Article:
the strangest thing happened. She
was awakened by hearing the little man
squeak several times, and looking over
at the table, she saw that the tin cat,
whose spring had not quite run down,
was poking the tin mouse at the lower
ribs of the little Japanese man, and al-
though he did not seem to be afraid of
the mouse, or of the cat either for that
matter, he was so constituted that he
simply had to squeak when anything
touched him there, and so he was
simply obeying a law of his nature.
The poor little rich girl was surprised
at this performance, and, sitting up in
bed, she said:






Eleanor's Christmas.


"Seems to me you are making a
great deal of noise."
I bega thousand pardons, Madame,"
said the little Japanese man, bowing to
the ground. "Allow me to introduce
myself, in order that I may offer you a
suitable apology. My name is Koto-
biki, which in Japanese means 'long
life.' This is Min6, my wife, and I can
assure you that neither of us would
have willingly disturbed you for the
world. It was all the fault of Shari
Neko, the Tin Cat over there."
Well," said the Tin Cat, I like that;
didn't you get right in front of me when
I wanted to run down? Somebody left
me half wound up, and I can never
sleep when I am wound up, and I was
just letting myself run down when you
got in the way. I'm never so happy as
when I'm run down, and that's why I
can't understand why people who are
run down go to the doctor's. Why,
every day I see advertisements in the
papers saying, 'Do you feel run down?






Eleanor's Christmas.


If so, take Good's Sarsaparilla for that
tired feeling.' If people only knew
they could be happier if they were
run down instead of wound up, they
wouldn't buy patent medicines or pay
doctors' bills."
"Ker-choo! Ker-choo! Perhaps you
could tell me what tb do for a cold in
the head," sneezed Kotobiki. "I knew
I should catch one; in fact, I told Min6
so when we were lying in the basket on
that cold sidewalk yesterday. If you
would examine me, you would see that
there are only two things that I can
catch very well-chilblains and colds






40 Eleanor's Christmas.


in the head. You see, I haven't any
body, but my clothes are just stuffed
with paper from my head to my feet, so,
of course, having only my head and my
feet to get ill with, the variety of dis-
eases to which I am liable is limited;
but when I do get a cold in the head I
have a frightful time. Quinine pills do
me no good, for if I take them they
only fall through the bottom of my
neck and drop on the top of my feet,
where they rattle about and annoy me."
"Well," said the Tin Cat, "you're
better off than I am. It's much better
not to have any body than it is to have






Eleanor's Christmas.


one which is filled with springs and
wheels and cogs, which squeak and rat-
tle so that you can't hear yourself think.
Why, only last week my mainspring
was paralyzed so that I couldn't move,
and I had to be strapped down on my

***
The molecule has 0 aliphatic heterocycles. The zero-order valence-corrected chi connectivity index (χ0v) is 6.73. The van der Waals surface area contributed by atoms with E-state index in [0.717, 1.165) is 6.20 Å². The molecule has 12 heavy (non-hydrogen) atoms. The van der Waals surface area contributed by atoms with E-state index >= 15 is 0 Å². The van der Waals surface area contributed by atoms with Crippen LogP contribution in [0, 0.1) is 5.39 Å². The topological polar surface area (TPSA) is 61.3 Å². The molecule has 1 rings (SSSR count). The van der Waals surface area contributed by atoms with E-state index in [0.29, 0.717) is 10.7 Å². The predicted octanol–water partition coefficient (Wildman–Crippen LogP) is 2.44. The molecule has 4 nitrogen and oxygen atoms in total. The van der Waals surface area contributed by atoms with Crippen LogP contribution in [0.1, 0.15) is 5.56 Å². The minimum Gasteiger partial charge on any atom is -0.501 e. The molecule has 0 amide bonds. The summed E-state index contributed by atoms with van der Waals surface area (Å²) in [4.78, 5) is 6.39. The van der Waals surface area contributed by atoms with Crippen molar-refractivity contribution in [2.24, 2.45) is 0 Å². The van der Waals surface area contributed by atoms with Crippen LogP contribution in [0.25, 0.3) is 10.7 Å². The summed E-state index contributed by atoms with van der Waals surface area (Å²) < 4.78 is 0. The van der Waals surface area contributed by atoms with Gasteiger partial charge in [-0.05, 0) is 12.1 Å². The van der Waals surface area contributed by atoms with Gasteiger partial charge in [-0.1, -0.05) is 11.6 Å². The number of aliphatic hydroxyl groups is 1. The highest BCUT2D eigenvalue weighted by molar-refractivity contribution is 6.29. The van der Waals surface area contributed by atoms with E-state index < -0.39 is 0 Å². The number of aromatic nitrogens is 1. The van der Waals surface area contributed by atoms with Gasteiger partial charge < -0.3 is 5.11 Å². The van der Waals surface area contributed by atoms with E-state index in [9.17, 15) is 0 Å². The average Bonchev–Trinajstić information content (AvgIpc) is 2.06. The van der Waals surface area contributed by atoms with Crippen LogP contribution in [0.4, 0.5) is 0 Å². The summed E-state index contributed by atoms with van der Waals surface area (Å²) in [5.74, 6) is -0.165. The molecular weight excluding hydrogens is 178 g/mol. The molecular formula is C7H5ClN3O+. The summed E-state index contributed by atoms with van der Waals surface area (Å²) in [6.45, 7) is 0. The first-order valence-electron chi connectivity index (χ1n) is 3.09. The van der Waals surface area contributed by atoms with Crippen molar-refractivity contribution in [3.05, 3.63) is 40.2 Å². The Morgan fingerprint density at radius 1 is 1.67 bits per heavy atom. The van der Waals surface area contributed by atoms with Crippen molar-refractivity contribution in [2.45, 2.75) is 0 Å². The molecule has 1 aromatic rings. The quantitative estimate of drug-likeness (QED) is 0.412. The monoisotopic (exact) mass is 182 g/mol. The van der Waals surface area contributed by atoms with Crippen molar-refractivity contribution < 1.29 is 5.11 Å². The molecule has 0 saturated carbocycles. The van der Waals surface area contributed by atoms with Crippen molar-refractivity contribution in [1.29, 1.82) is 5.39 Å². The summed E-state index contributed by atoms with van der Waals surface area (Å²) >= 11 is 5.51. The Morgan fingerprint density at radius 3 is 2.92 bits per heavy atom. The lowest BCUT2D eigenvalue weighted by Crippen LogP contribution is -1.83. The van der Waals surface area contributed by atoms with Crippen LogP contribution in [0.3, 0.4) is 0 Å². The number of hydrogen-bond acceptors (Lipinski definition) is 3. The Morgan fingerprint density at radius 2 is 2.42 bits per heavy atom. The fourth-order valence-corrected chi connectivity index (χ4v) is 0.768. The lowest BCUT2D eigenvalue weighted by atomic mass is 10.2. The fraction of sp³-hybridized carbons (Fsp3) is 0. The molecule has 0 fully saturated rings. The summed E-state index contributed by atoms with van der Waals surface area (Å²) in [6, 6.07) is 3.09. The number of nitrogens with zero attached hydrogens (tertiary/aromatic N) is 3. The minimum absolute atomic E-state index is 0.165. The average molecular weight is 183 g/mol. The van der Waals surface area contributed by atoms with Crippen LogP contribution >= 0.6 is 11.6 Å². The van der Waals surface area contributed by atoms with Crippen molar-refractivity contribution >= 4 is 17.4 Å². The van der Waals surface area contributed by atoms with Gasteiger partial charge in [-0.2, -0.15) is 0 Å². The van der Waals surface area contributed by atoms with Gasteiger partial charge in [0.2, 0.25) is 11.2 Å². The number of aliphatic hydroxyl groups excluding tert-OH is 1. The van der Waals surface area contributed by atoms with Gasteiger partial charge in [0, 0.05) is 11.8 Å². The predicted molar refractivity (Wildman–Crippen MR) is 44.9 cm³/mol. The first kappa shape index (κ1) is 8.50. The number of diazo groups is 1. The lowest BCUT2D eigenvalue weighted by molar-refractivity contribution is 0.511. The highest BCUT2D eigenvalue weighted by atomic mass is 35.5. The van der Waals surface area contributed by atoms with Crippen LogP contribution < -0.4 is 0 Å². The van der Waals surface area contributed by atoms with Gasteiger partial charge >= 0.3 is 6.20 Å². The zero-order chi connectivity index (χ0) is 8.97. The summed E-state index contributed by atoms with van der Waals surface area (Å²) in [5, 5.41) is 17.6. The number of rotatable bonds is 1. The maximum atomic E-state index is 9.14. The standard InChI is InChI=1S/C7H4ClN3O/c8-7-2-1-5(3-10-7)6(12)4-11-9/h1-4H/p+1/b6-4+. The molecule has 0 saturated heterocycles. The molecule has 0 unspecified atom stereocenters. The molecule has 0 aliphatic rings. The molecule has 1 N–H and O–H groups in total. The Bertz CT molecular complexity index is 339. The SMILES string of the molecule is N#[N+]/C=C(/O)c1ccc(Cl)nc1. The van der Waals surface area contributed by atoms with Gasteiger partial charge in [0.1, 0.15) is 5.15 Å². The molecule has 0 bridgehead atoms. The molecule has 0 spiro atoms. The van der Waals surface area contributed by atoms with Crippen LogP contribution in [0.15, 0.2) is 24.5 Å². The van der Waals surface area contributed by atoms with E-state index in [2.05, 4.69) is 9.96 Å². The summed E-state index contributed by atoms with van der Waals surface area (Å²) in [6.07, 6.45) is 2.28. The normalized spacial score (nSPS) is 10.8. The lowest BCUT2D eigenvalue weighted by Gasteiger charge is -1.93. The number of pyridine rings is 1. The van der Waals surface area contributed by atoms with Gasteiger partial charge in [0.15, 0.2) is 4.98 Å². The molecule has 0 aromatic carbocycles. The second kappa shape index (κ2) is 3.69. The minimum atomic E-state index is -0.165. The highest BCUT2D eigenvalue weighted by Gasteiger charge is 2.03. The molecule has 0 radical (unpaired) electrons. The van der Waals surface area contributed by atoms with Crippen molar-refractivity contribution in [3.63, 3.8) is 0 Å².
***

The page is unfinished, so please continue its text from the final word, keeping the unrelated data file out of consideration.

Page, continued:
back in a machine shop and have it re-
moved and a new one inserted. How's
that for torture? I never suffered so
since the day I was soldered."
"I suppose we all have our troubles
to bear," said Min6," and that reminds
me that Nagai, the Stork over there,
seems to have something on his mind
which is troubling him very much. I






Eleanor's Christmas.


called him Nagai Hashi, which means
'long legs,' yesterday, and I think that
annoyed him, but I am afraid he has a
more serious trouble to-day, he looks
so sad and depressed."
"I'll ask him what's the matter," said
the Tin Cat, and with a little whirr of
his wheels, he crossed the table where
Nagai was standing and questioned him.
Nagai shook his head dolefully as he
answered: I've been thinking--"
"Ha! ha! ha! laughed the Tin Cat.
"This is really too good; you've been
thinking, have you? Well, take my ad-
vice, and never do it again, for if your
head should get heavy from thought
you'd topple over and break your neck;
you're too tall to risk thinking."
When you have finished with your
irrelevant and discourteous interrup-
tion," said the Stork, coolly, I will
continue."
"Oh, that's all right, old chap," said
the Tin Cat. I didn't mean to hurt
your feelings, but the idea was rather







Eleanor's Christmas. 43

ridiculous. Come, now, wasn't it?"
To a thoughtless and frivolous per-
son, like yourself, it may have appeared
so," returned Nagai, sternly; but to
resume my statement: I was thinking
that the man who would not buy me
because I was not for anything was
right. You see, just before I was bought
and brought here with the rest of you,
a man came along and was going to
buy me. He held out the money for
me to the pedlar, who was wrapping me
up, and was about to take me, when he
suddenly withdrew his hand and asked
the pedlar what I was for.
"' Nothing,' said the pedlar.
"'Well, if he isn'tfor anything, I don't
see how I can use him,' said the man,
and passed on.
Since then I have been terribly de-
pressed, for I think it was true, and I
am not for anything. If I were I think
I should know it. I have tried to stick
pins in my breast, to see if I were a pin-
cushion, but I'm not; and this after-







44 Eleanor's Christmas.


noon it occurred to me that I might
possibly be a paper weight, so I climbed
up on the desk and stood on some pa-
pers for an hour, when somebody
opened the library door and the draught
blew me over and I fell into the waste-
paper basket, although the door did not
make enough wind to disturb the pa-
pers. It has since occurred to me that
my bill, which is made of two pieces of
bamboo; might have been intended for
toothpicks, but if that is so, what was
the use of making the rest of me?"
Dear me," said the Tin Cat, some
people are never satisfied. If you only
knew it, you are much better off than I
am. Look at me; nobody can say that
I am not for something, for my vocation
is plain. It is to run after that mouse.
Nobody ever sees me that he doesn't
wind me up and start me off again, and I